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GoingtomissTexas

River Fishing?

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I am moving to Bakersfield, California, and i recently sold my boat, so I think I'm stuck with fishing the Kern river for a while.

A few questions, as I have never really river fished for largemouth (I'm from Texas and we have a surplus of amazing lakes, never wanted to fish rivers).

What do I use?  Where do I fish?  Is structure just as important?  Stick with soft plastics or do I switch to the rugger spinners and crank baits and rattle traps?

Any and all help is greatly appreciated.

Thanks fellas

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Repost in the Western Fishing section and you should get some good responses.  :)

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Yes structure is just as important, i fish the Ohio river all the time and do just as good there as anywhere else. Just think of how big the fish can get in that water. I use a little bit of everything from spinnerbaits to crankbaits. But mostly Texas Rig a worm and find you some structure somewhere.

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I primary spend most of my time on the Mississippi River from pools 4-10 (each pool around 30-40 miles long), however what you will need to understand is that there is cover and there is structure.

Structure is bottom contours, current breaks, eddies and the like.

Cover is an object such as a log or weeds.

You will want to concentrate on the same things that you did in a lake, the difference is that it is going to be much smaller.  For example, even a small river will have flats (inside turns) and the difference is instead of being many acres they will be yards instead.  Also on the outside bends you will have under cut banks (especially in small rivers) and current breaks around any sharp points or around cover.  That cover will also have deeper water on the back side and shallow water on the front side (typically).

Take care,

Steve

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Great post SteveF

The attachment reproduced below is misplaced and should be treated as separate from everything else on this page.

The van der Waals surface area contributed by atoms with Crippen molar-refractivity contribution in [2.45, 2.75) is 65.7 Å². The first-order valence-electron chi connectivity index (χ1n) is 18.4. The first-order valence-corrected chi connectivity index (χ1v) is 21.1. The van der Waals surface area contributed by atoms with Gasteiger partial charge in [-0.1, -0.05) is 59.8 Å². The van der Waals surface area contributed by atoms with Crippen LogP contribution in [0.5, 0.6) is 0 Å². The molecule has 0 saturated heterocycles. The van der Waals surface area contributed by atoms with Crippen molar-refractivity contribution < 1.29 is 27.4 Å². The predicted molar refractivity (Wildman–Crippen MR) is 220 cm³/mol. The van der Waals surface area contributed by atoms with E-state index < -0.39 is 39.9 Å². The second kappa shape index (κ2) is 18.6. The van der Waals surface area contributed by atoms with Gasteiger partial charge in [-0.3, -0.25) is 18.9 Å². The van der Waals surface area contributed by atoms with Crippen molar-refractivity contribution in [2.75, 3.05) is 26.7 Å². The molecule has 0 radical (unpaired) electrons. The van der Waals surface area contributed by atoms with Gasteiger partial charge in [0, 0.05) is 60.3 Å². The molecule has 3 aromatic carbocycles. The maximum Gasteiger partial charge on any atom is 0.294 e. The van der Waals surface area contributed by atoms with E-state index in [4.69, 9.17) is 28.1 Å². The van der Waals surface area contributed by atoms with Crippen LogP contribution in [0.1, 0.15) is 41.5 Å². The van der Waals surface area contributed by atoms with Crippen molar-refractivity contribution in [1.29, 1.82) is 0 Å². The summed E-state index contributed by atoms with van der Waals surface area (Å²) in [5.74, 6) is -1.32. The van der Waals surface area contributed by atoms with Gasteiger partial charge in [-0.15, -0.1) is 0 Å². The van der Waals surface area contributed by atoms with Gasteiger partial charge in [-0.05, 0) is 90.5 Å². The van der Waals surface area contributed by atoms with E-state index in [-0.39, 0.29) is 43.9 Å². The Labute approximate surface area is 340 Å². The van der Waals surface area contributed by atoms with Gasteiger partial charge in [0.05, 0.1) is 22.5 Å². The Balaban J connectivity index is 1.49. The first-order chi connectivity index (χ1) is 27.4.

From a tactical standpoint, always cast upstream or across stream,

never downstream. If you fish from the bank, soft plastics fished

weedless, topwater, spinnerbaits and buzzbaits are your friends.

Jigs and diving crankbaits may be effective, but you will lose them.

8-)

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Thanks Fellas, yall have helped a bunch.  I think I'll just need to scout this river some time soon and see what I'm up against and where I'll actually be able to productively fish.

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Id say if it is a very deep river that drops off quickly from on the bank then crankbaits gonna be very effective around old logs or rocks. I usually fish a small finesse worm or crawworm with a lighter weight like a 1/16 oz or 1/8 oz weight. Throw the bait upstream to your structure and let it flow underneath logs and rocks. Esp when fishing a worm or crawworm.

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A lot depends on the strength of the current.  I mostly fish my local river that I grew up on, some places you fish no different than a pond due to lack of current.    The stronger the current, the more likely I'm finding fish behind cover, saving their strength behind something that protects them from the current.   You may find some baits don't work well either with strong current, as they work on resistance, which isn't there.  Some spinners and even some cranks won't run right in strong current if you're fishing with the current.  I've had some luck in such situations fishing against the current, you can deadstick a rapala and it will swim due to the current and look like it's struggling to swim upstream.    It works best when the herring run.